A fuel cell is a device, composed of an anode, an electrolyte membrane, and a cathode, that generates electricity through an electrochemical reaction. First, hydrogen is passed through the anode which causes the hydrogen molecules to split. The molecules are split into electrons and protons. The electrons are pushed through a circuit, generating electricty. The protons pass through the electrolyte membrane. Oxygen is passed through the cathode where it is combined with the electrons and protons to produce the fuel cell’s byproducts: water and heat.
There are several types of fuel cells. A few are listed below. Basic operation of all fuel cells are relatively similar. For more information regarding these different types of fuel cells, please visit:https://www.energy.gov/eere/fuelcells/fuel-cell-basics
Fuel cells do not have any moving parts causing them to operate almost silently.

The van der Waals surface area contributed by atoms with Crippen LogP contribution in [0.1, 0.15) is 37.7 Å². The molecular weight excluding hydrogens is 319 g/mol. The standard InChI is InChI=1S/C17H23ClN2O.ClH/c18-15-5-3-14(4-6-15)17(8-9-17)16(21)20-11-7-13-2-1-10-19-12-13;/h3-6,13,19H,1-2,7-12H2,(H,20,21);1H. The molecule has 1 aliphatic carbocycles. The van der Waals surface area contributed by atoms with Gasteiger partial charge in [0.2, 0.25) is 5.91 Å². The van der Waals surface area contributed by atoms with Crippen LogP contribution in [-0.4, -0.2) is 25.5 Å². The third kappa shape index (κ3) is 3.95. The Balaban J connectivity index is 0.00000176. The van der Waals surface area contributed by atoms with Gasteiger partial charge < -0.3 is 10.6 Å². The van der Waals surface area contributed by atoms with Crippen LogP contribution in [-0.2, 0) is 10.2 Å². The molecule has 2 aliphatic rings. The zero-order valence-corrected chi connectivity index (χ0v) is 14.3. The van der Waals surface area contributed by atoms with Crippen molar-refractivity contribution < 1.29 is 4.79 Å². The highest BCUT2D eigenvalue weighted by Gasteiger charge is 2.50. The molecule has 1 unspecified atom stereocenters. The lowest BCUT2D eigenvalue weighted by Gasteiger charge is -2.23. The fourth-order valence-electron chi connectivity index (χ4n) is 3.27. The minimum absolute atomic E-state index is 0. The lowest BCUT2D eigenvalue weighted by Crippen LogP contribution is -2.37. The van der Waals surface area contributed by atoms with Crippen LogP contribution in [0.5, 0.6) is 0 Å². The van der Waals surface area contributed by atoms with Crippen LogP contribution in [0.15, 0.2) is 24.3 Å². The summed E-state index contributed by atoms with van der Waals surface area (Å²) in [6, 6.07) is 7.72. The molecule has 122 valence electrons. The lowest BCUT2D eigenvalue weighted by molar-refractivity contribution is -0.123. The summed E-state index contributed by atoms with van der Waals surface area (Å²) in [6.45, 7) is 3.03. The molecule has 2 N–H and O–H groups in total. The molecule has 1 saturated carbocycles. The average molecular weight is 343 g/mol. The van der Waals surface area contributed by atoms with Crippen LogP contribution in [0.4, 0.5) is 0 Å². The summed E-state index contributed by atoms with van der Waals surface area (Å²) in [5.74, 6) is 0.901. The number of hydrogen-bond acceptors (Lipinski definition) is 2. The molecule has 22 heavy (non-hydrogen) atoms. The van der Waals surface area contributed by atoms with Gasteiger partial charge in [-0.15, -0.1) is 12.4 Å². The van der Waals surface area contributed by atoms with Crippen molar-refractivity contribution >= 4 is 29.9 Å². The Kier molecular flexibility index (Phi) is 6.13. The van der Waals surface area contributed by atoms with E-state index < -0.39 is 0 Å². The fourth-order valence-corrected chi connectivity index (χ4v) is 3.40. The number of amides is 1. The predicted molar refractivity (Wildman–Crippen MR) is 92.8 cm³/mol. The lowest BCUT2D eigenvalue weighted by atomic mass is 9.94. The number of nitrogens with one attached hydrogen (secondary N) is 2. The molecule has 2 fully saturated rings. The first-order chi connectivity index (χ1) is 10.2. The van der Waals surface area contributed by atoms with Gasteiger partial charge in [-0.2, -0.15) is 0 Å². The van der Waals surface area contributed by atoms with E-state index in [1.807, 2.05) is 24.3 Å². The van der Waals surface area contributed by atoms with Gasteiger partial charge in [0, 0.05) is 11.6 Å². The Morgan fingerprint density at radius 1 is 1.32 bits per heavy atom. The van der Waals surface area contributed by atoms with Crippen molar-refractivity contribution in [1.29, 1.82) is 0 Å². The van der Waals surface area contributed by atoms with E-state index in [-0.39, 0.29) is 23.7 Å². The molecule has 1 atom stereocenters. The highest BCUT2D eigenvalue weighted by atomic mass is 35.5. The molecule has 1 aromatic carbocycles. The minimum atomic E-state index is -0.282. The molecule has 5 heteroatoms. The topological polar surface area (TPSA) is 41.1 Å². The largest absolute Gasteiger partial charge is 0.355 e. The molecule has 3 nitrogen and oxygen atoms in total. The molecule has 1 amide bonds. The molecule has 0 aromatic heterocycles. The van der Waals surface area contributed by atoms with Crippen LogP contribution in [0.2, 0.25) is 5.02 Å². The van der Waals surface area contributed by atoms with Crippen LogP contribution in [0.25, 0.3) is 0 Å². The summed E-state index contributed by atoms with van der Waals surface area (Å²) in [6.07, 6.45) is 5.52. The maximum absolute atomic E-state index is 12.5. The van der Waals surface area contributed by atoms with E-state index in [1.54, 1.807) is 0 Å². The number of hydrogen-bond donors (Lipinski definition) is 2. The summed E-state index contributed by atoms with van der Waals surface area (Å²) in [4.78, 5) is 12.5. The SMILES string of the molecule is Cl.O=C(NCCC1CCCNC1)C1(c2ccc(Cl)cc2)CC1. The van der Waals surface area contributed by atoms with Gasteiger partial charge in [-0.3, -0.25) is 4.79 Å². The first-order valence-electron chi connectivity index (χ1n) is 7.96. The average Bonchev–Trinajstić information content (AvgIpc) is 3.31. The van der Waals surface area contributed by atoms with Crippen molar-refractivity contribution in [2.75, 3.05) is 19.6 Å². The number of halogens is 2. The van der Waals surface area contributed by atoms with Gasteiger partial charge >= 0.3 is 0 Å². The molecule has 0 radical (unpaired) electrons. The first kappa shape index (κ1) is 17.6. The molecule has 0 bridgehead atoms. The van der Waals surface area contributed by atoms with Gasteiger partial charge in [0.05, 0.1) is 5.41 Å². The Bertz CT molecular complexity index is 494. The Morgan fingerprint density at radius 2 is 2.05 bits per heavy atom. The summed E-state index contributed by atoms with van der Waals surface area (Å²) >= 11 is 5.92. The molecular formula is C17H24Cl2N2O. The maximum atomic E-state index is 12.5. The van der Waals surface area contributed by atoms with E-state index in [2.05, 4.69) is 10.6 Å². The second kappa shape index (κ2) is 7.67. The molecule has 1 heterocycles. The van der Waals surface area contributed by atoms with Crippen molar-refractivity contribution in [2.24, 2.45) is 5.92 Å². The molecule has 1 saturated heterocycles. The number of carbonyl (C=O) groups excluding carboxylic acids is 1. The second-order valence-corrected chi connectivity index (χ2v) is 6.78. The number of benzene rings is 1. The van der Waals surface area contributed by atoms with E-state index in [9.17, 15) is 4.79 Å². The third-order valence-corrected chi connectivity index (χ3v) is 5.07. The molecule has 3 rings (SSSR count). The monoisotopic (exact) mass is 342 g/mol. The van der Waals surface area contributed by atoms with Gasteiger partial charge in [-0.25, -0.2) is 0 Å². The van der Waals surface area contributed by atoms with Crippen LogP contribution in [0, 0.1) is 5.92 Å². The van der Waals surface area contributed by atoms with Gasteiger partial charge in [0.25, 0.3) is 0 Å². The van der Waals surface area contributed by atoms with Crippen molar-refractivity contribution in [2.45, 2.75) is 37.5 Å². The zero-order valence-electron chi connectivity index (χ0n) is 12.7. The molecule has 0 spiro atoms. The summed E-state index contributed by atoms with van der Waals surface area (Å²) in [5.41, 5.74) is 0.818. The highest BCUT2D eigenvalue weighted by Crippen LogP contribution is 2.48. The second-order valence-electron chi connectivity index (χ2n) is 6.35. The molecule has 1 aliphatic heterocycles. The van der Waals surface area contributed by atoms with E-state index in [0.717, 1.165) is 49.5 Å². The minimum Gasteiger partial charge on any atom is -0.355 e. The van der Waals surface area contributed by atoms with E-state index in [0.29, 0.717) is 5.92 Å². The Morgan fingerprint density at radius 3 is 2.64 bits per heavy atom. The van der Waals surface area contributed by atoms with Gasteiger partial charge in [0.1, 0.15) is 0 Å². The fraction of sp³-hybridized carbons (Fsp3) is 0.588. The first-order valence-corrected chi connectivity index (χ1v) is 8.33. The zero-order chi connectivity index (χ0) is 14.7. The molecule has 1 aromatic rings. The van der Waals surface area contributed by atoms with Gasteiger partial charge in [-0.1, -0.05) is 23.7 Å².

Fuel cells are scalable therefore they can range in size allowing them to provide heat and electricity for homes and businesses as well as electrical power for vehicles and electronic devices.
Unlike batteries, fuel cells do not need to be recharged and can run indefinitely, as long as hydrogen and oxygen are supplied. Fuel cells have proven to be an extremely efficient, reliable, and durable source of power, as witnessed by their extensive use in the NASA and other space programs starting with the Gemini vessels.
Today, their application has been extended to stationary uses such as auxiliary or primary power supply, CHP systems, and mobile uses for electronics or light to heavy duty vehicles.
Fuel cell technology coupled with Ways2H systems are pathways for a cleaner environment. Together our technologies are inherently clean and reliable providing predictable, on-deman hydrogen-based power.